There was a sign on the window stating the cathedral was closed that morning for trimming, but the man sold us tickets anyway. There would still be plenty to see, he said. Just follow the path and enjoy.
Last September, I bought my first smartphone. The next day, I flew home to Ottawa because my father had been moved into a hospice and the doctors said he wouldn’t have long.
Summer. Slower pace and open days. Sunshine, if we’re lucky, and some fine warm weather. A few days ago, I was biking through the park and a fellow cyclist shouted out to me, “these are the days we’ve earned!”
Ten years ago, the Spouse and I drove across Canada with our two small children. You might even say our too-small children. Blue was not yet two years old and Beangirl was only approaching her fourth birthday.
I spent one day last week tidying our bookshelves because they needed it. They were a jumbly, unstable mess of books and papers, everything balanced horizontally and pushed in the wrong spaces. The poetry shelf threatened to collapse. The travel books had found their far-flung ways everywhere, appropriately enough, and the novels were on the march.
My kids had a week off from school earlier this month, and we decided to visit Stonehenge. The bigger kids and I had been to the stone circle before, but we hadn’t explored the wider area, and the Spouse and the youngest hadn’t been there at all, so it seemed like a good educational trip. Something old, something new.
When I write my column The Messy Table, I focus on identifying and shaping spirituality within my family. That was also the subject of “The Spiritually Vibrant Household,” a Barna Group webcast last month in which they introduced their new study, Households of Faith. Their aim was to share new research on the rituals and relationships that turn a home into a sacred space, asking the question: what does a spiritually vibrant household look like today?
When friends of ours moved several years ago, they gave us a tall stack of books. These were obviously loved books – underlined and annotated – so I suspect space was the determining factor. Or maybe moving was just an excuse to disperse cherished works amongst interested friends.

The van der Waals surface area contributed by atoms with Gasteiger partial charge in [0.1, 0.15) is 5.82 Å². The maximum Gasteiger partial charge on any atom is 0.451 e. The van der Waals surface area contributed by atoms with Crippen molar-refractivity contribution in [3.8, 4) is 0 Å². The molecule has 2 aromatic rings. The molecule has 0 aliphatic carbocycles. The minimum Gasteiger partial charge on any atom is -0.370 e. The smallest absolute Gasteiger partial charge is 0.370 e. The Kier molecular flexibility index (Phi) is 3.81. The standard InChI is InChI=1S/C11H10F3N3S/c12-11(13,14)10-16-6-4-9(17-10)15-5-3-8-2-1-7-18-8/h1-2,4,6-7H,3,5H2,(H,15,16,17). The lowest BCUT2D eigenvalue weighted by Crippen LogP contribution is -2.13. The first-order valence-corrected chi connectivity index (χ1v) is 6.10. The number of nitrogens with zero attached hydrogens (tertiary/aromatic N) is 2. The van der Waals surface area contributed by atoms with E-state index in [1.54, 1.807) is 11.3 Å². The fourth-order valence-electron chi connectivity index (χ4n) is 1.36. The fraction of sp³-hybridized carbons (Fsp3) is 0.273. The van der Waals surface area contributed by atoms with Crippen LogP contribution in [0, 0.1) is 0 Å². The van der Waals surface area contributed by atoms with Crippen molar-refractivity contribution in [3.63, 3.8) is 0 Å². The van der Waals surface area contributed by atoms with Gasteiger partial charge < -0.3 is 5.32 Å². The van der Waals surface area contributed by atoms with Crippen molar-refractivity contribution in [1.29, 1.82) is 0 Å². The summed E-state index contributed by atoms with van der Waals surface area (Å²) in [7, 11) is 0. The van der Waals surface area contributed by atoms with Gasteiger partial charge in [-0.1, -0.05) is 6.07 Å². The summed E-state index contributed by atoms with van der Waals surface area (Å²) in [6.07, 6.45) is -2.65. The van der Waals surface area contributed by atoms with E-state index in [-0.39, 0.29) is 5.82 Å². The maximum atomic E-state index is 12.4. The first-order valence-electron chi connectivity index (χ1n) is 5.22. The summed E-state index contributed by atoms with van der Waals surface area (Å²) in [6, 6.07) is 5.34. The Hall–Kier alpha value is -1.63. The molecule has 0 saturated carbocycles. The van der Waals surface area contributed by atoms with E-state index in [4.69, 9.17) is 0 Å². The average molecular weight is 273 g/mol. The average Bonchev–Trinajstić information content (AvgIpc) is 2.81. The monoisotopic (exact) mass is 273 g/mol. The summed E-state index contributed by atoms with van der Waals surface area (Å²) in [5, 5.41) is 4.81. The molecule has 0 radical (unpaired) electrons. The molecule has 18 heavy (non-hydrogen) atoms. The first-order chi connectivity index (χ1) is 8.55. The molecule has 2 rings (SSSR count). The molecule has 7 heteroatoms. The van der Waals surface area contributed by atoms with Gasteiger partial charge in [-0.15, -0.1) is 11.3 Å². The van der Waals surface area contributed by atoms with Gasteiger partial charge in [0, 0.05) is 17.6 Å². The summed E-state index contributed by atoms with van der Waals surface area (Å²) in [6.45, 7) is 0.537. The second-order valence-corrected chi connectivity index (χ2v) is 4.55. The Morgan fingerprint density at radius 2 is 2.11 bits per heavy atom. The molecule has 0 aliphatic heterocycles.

LONG STRIDES MEAN SHE is angry, but I’m not sure who is to blame. She’s also scared and that one is easier. She always worries about him, especially when she hasn’t seen him in a while. I can hear her muttering under her breath. Enough is enough. He needs to come home.
About six months ago, I joined a writers’ workshop. Though I’ve been writing for years, I haven’t been plugged into a committed local writing community since university. Writing has been my quiet work, my solitary sport, and my own way of trying to make the world make sense. But wheels turn and, with last year’s publication of my collection of short fiction and my upcoming novel this spring, I felt like I needed to settle in and make some writerly friends.
He’s a lovely man, a right man of God. Righteous and devout. No one know how old he is, just that he had always been here in Jerusalem. As old as the hills, he says with a twinkle. Or as old as his tongue and a little older than his teeth. He knows how to make us laugh.
Last week, I poked around a museum that I used to know well. When I lived nearby, I would drop in regularly, but it has been a while and it was nice to be back. I visited my old familiar favourites and enjoyed exploring the recently renovated galleries, but most memorable was a large wool tapestry of a snowy landscape. It hung on a pale stone wall in an empty internal courtyard, looking like a wintry window opening on a snowy field. A large, leafless tree occupied the centre of the woven image, its bare branches reaching in all directions. Fence lines cross the field and a figure hunches against the cold, but walks with purpose. It looked almost photorealistic, and perfectly composed – the balance between the dark bark, the figure and the openness of snow and sky. An evocative image of early winter.